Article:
Posts Tagged ‘Vintage Race Cars’

So declared my friend, “La Rubia Elegante”,  when she received our invitation to spend a precious day away from work and head to the hills outside San Miguel de Allende.  Our destination was  the tiny village of Santa Rosa, where we were promised an excellent vantage point from which to view  one of the world’s iconic road races:  The Panamericana. Started in 1950, the original  Carrera Panamericana  ran for only 5 years before being suspended for fears of continued causalities.  The border to border race on open roads in Mexico was considered the most dangerous road race in world:  in spite of that, or perhaps because of it, it saw the participation of the best motor racers in the world at the time.  Today’s race was resurrected in 1988, and its current North American Co-ordinator is a resident of San Miguel, Gerie Bledsoe. Here is what he has to say about the event:

 We have few opportunities in our lives to become part of a legend.  But La Carrera Panamericana, the Pan Am, is one of those rare opportunities.  It is the last open, top-speed road race of its kind in the world.  No one can predict how long it will survive in this modern age.

  This October, 100 vintage racecars–each with a driver and co-driver—will line up in southern Mexico for the 26th year to race nearly 2000 miles back to the north.  It’s seven days of racing (time trials) over closed, paved roads, through some of the most beautiful country north of the Equator. Seven days of freedom. It’s a week of feeling very special and a lifetime of memories.

No doubt it was Gerie that arranged to have some of the cars  in the central square of San Miguel ( El Jardin) on a sunny Sunday. Like flies to honey, tourists and residents clustered around these vintage hot rods, getting their photos taken with the cars, or getting to sit in the driver’s seat and dream. To participate in the modern Panamericana, all you need to do is purchase an old car (pre 1965) and fix it up to meet the safety standards. According to Gerie, you can spend about $30,000 or you can drop a “small fortune”.  There are no speed limits.  Updated insurance is advised. No cash prizes for winning this race:  only bragging rights

Santa Rosa Place Setting

Santa Rosa Place Setting

Santa Rosa is also the home of a factory store which produces fine quality majolica using traditional methods and local clay:  decorated by hand, these artisans create wonderful pieces for decoration, display and everyday use.  And the prices are very good as well:   place settings and serving pieces very similar to those used by the fine restaurants and offered by upmarket culinary stores in San Miguel are for sale here for 17 – 31% less than retail. You can custom order by size, pattern and colour too:  we ordered  Chinese red luncheon plates in the Italianate style for less than $12 each, ready in 3 to 4 weeks.  The selection can be a little overwhelming, so go with styles, sizes and colour schemes in mind.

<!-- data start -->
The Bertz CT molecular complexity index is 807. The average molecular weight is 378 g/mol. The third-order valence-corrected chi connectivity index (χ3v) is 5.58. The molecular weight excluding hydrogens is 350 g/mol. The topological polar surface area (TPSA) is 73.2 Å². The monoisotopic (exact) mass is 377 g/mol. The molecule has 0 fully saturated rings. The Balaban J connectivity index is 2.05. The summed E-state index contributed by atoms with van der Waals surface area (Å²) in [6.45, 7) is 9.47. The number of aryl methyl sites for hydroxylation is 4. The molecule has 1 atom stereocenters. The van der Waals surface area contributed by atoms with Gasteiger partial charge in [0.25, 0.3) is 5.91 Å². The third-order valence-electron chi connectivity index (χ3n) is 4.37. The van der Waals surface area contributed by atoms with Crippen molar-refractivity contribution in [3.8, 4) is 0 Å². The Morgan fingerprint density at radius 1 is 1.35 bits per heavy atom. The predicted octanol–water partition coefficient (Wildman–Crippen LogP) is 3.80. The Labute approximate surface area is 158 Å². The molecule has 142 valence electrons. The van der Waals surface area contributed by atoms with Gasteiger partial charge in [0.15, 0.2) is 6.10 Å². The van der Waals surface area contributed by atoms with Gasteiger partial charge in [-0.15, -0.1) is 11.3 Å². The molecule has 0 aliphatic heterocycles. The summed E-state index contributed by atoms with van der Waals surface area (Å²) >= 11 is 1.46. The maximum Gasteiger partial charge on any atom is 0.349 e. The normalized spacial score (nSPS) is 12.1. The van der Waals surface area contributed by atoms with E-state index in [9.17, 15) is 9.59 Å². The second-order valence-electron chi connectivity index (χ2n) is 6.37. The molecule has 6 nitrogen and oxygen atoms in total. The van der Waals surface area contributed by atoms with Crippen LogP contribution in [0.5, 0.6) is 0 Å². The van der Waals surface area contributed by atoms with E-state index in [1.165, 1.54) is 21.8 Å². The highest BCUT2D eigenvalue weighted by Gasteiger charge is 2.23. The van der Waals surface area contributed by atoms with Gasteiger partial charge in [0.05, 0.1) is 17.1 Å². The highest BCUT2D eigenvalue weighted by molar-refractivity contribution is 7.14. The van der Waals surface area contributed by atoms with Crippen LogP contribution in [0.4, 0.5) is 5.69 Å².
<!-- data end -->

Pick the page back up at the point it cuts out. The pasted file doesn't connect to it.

Pickled Pig’s Feet with Peanuts

Shopping completed and with the race a few hours off,  we needed to find a place for a long leisurely luncheon.   Our best option, since the roads had been closed for the race, was the Restaurant de La Sierra.  A cafeteria that could seat up to 350, it offered  excellent sight lines, but a pretty average  menu.   We decided to stick with the basics and order guacamole and arrachera, that special thin long cut of marinated beef that is  like a skirt steak, but uniquely Mexican in flavour, and frankly,  pretty hard to mess up.  Feeling adventurous, I also ordered the house mescal and the manitas de cerdo, or pickled pigs feet. They were surprisingly tasty (I am a sucker for anything pickled) with a mild flavour and chewy texture. I  learned later that they are a delicacy enjoyed in  the American South, Asia (since the Ming dynasty) and any place that poor, thrifty eastern Europeans had settled.  Like jars of pickled eggs and sausages, pickled trotters have a place on the counters of many Tennessee and South Carolina roadhouses.  I also read that since they are so high in collagen, pig’s feet  are considered a “super-food”  in the quest for younger, more supple skin. Perhaps some rebranding is order however:  “creme de couchon” anyone?

A few hours and a few mescals later,  you could hear the high throaty pitch of the Porsche and the low baritone of a North American V-8  approaching the town.  When they slowed to pass through Santa Rosa, you had a moment to appreciate the timeless design and the power of these vintage race cars before they accelerated up the hill and into the setting sun.  Heading home later, we saw evidence of that power:  a boxy blue European sedan,  possibly a Volvo or Alfa Romeo, had lost control on the curve,  sailed off the road and  smashed head on into a large tree below.  An ambulance was just leaving the scene. I emailed Gerie to get an update but no response as yet.

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